About 85 percent of the elderly of Montgomery County are afraid of being out of their homes and many do not go at night or ride public transportation. This information comes from a study conducted by the police department's Crime Prevention Unit.
These fears restrict participation by the elderly in programs or services for seniors, and in educational or cultural activities available in the Washington area. This is unfortunate and may also be unnecessary, if elders follow the advice of the police department.
Members of the department regularly go to senior centers, clubs and housing sites to give talks on personal safety and property protection.The department's crime prevention program consists of research, education and victim assistance which, on occasion, has included a supportive visit to a hospitalized victim.
The 1976 study revealed other sobering information. Twenty-four percent of those surveyed had been victims of at least one actual or attempted crime in the previous five years. Theft, vandalism, robbery and burglary are the victim rarely suffers physical injury but does incur monetary loss.
Free copies of informative booklets on crime prevention are available by calling 840-2585, including one called Crime Prevention for Seniors.
The booklet of seniors contains sections of information and advice on robbery, con games, reporting crimes, and services offered by the Department of Police Crime Prevention Unit. Special services are provided by a Criminal victimization Response Team established to help elderly persons who have been victimized.
A sub-section on "Walking" is an example of information and advice contained in the booklet: Use busier streets when going to your destination (even if this means a longer route). Walk with a friend or relative, if possible. If you must carry a purse, carry it securely to discourage a thief from choosing you as a victim. Carry as little cash as possible. Carry a whistle or an air horn in your hand. If someone follows you, go to the nearest open store and have someone call the police for you:
Some general advice in case of attempted robbery is also given: Do not resist - money can be replaced, you cannot. Try to get a good description of your assailant. Call the police immediately by dialing 911.
Another booklet provided by the Department of Police deals with burglary, described as "the fastest-growing felony in the United States today, and one to which we are all vulnerable." The introduction warns that, "carelessness and apathy on the part of the homeowner or apartment dweller leads to increased opportunity for the burglary to act."
There are 28 suggestions for home burglary prevention. Some are general, like "discourage the burglar from choosing you," and some are quite specific, like "keeping your ladders and tools out of sight." According to the booklet a home that has an occupied look or appears difficult to enter is less likely to be singled out for attack.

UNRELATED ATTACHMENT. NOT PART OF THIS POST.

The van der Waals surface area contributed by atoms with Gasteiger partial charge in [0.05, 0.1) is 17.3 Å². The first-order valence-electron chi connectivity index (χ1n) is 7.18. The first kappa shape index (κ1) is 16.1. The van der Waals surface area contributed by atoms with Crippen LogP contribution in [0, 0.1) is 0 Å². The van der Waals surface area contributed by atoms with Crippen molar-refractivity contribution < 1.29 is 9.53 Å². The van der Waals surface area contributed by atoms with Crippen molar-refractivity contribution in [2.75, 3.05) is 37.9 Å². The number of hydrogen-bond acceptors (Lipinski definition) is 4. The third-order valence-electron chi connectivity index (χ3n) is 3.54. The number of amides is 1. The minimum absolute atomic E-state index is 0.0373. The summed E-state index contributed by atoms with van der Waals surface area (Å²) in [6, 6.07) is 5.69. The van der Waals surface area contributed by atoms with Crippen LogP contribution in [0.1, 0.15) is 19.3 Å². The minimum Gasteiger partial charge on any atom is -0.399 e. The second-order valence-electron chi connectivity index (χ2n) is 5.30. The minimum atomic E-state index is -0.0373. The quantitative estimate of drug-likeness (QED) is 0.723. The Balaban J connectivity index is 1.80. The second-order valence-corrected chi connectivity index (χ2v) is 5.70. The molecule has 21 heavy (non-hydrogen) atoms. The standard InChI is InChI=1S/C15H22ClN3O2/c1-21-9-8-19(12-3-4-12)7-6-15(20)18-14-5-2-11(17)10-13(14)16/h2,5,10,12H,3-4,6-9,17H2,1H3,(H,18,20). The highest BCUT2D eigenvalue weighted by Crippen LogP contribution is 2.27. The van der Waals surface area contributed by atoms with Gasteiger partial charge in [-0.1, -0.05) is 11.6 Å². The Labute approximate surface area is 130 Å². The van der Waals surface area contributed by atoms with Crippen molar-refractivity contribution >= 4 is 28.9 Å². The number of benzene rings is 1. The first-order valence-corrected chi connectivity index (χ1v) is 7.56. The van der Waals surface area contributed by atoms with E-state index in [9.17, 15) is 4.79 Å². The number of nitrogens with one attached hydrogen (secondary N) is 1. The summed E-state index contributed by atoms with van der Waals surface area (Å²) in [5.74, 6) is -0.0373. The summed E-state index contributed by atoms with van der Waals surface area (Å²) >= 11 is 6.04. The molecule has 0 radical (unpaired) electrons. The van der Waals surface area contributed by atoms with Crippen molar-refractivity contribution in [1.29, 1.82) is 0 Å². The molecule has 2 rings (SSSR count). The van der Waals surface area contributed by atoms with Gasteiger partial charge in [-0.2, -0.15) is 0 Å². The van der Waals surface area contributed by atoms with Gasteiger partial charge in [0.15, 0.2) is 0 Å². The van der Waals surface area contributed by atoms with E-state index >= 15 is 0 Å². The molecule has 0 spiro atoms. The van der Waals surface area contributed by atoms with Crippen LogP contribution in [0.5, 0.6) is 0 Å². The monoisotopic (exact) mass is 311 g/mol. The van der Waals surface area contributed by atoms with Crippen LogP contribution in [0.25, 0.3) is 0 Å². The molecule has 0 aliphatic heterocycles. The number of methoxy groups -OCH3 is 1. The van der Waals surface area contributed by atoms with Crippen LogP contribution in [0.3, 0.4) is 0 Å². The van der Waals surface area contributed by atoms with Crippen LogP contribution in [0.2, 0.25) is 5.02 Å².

Apparently people sometimes unintentionally advertise their homes as a good place to burglarize. Classified advertising that uses a home address, announcements of social events or funerals, or an overflow mail box are often invitaions to burglary. It is suggested that the best solution to such problems may be to hire a house sitter when resident is away.
The burglary prevention booklet also contains a fairly detailed section on making a home security check, with specific information on securing doors and windows. Advice includes the best kinds of locks to install and discussion of the merits of various alarm system.
"It is legitimate to be cautious, but it's not intellegient to be isolated," said Officer George Heinrich. "Isolation in the elderly over 60 can bring about depression and feelings of low self-esteem." The unit hopes not only to reduce the incidence of crime but to reduce the incidence of crime but to reduce unwarranted fears as well.
While crime prevention is the ideal, there is also the needed provision for helping those who are victimized. In 1969 the state of Maryland established a Criminal Injuries Compensation Board which oversees the awarding of claims for those sustaining injury as a result of criminal acts against them. Survivor benefits are provided when applicable. A brochure explaining this service is available from the polcie.
Comparable services are provided in other jurisdictions in the Washington area. Prime George's County seniors have literature on crime prevention availabel to them and their police department schedules talks and film showings on crime prevention when ever groups request this service. The number to call for arrangements, for further information or for other help is 336-8800.
The Montgomery County study did not reveal clear pattern of victims, suggesting rather that "anyone can be a victim." Fear of victimization, however, seems to be greater among the elderly. For this reason, the program for seniors is designed both to reduce the incidence of crime and fear of victimization. Prevention is considered best achieved through the cooperation of individual citizens who can help by being alert for suspicious citizens who can help by being alert for suspicious situations and reporting them to the police.